The Carchive: The Triumph Dolomite 1300


The table is all laid out, the plates are piping hot and there’s a hostess trolley full of goodness on its way from the kitchen. But what’s it full of? Well, we’re digging right down from the choice cuts on the surface, through the fat and bone until we reach the gristle and cartilage before it gets left at the side of your plate.
At last weeks banquet we dined richly on the 1980 Mercury Cougar, but today’s dish is rather more lean and less ostentatiously garnished. It’s the 1976 Triumph Dolomite 1300. Welcome back to The Carchive.

Click on the pics to bask in the unadulterated glory of British Leyland at its very, very, most Triumphant

“Dolomite luxury and style with Toledo economy – these are the major ingredients of the latest addition to Triumph’s new range of small sporting family saloons”
The story of the Triumph Dolomite is a long and very twisty turny one, with more peaks and troughs than the mountains of the same name. It pretty much started in 1965 with the Triumph 1300, a front-wheel drive saloon car that replaced the historic Triumph Herald. This soon evolved via the 1500, switching to rear-drive for the 1500TC, while the 1500 was replaced by the Toledo in 1970. The 1500TC, meanwhile, begat the Dolomite, which was pitched as a small ‘executive’ car to compete with the BMW 2002 and Saab 99, reaching their zenith with the Dolomite Sprint, with its 16 valve engine.
By 1975, the Dolomite’s structure had been in production for a decade, but in two forms – the junior Toledo had a somewhat truncated trunk. So, by way of lineup rationalisation, it was done away with and a 1300cc version of the long-bodied Dolomite was introduced instead! The axe finally fell on the Dolomite in 1980, when the Honda Ballade based Triumph Acclaim took its place, heralding (do you see what I did there?) a new era of British Leyland / Honda co-operation.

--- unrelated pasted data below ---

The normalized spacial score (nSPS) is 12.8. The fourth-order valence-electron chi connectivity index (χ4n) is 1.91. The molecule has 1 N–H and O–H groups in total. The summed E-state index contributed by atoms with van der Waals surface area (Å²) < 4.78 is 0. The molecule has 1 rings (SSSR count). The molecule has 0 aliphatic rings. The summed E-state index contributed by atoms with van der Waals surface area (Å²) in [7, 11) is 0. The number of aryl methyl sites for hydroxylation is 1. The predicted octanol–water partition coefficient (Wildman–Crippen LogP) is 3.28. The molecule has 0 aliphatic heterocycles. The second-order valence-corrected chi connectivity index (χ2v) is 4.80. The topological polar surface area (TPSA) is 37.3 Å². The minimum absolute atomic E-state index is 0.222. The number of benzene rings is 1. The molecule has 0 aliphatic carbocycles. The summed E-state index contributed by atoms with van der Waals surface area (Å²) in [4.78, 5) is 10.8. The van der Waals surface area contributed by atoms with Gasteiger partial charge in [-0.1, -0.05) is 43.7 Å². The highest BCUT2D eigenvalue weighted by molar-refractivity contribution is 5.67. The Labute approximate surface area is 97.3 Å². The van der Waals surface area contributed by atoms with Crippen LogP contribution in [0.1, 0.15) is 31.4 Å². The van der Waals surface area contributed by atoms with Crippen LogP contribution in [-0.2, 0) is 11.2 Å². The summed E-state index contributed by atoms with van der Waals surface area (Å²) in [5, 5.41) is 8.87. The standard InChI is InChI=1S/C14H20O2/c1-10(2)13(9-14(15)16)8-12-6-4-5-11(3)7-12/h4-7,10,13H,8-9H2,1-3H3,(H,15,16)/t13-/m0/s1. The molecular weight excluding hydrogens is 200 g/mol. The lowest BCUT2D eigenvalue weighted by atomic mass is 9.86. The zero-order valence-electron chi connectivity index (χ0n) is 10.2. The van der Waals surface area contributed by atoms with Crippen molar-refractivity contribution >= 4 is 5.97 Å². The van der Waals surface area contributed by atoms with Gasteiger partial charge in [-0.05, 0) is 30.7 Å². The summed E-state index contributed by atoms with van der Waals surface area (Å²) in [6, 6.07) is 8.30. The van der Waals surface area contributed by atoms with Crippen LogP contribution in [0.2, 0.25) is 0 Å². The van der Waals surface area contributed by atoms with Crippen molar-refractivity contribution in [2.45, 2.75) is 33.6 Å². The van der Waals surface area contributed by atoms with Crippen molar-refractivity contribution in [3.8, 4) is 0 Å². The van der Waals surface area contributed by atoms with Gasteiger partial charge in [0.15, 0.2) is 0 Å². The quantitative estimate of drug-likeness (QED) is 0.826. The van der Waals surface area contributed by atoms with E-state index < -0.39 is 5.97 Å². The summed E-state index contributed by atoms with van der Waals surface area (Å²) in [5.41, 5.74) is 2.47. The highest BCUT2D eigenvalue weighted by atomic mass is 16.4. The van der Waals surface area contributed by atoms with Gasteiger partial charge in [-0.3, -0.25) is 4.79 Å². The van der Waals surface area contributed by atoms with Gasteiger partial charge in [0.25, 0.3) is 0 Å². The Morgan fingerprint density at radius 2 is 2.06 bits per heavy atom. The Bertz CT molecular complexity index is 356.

But was it any good? Well, the answer was actually ‘kind of’.

“The standard of finish, comfort and equipment of the Triumph Dolomite 1300 makes it an important to the new Dolomite range, and a worthy bearer of the Triumph name”
The Dolomite 1300 was positioned slightly awkwardly in that it could only really be marketed economically against rivals from the next size above, which meant Ford Escort size and power for Ford Cortina money. But the Triumph name still had the credibility to achieve that, and the actual car was really pretty sound. The biggest problem it faced is that it really had become horrifically dated by the late seventies.
While the 1850 and Sprint had the saving grace of performance, the 58bhp 1300 was entirely reliant on ‘craftsmanship and tradition’, which rather restricted its appeal compared to the rather thinking European and Japanese cars that were flooding in. And that ‘craftsmanship’, it turned out, couldn’t be wholly relied upon, either.
And, I’m afraid, that’s just about it. The Dolomite 1300 brochure is one of the very slimmest volumes in the whole Carchive. It’s insubstantial and lacks vision, but what’s there is quite appealing. A bit like the car.
(All images are of original marketing material, photographed by me. Copyright remains property of, I assume, BMW. I actually reckon Triumph would be one of the more promising British brand names that Germany could bring back to life, but it’s wise that none of us hold our breath)

By |2017-11-17T15:12:30+00:00November 17th, 2017|Cars You Should Know, The Carchive|23 Comments

About the Author:

RoadworkUK is the online persona of Gianni Hirsch, a tall, awkward gentleman with a home office full of gently decomposing paper and a garage full of worthless scrap metal. He lives in the village of Moistly, which is a safe distance from London and is surrounded by enough water and scenery to be interesting. In another life, he has designed, sold, worked on and written about cars in exchange for small quantities of money.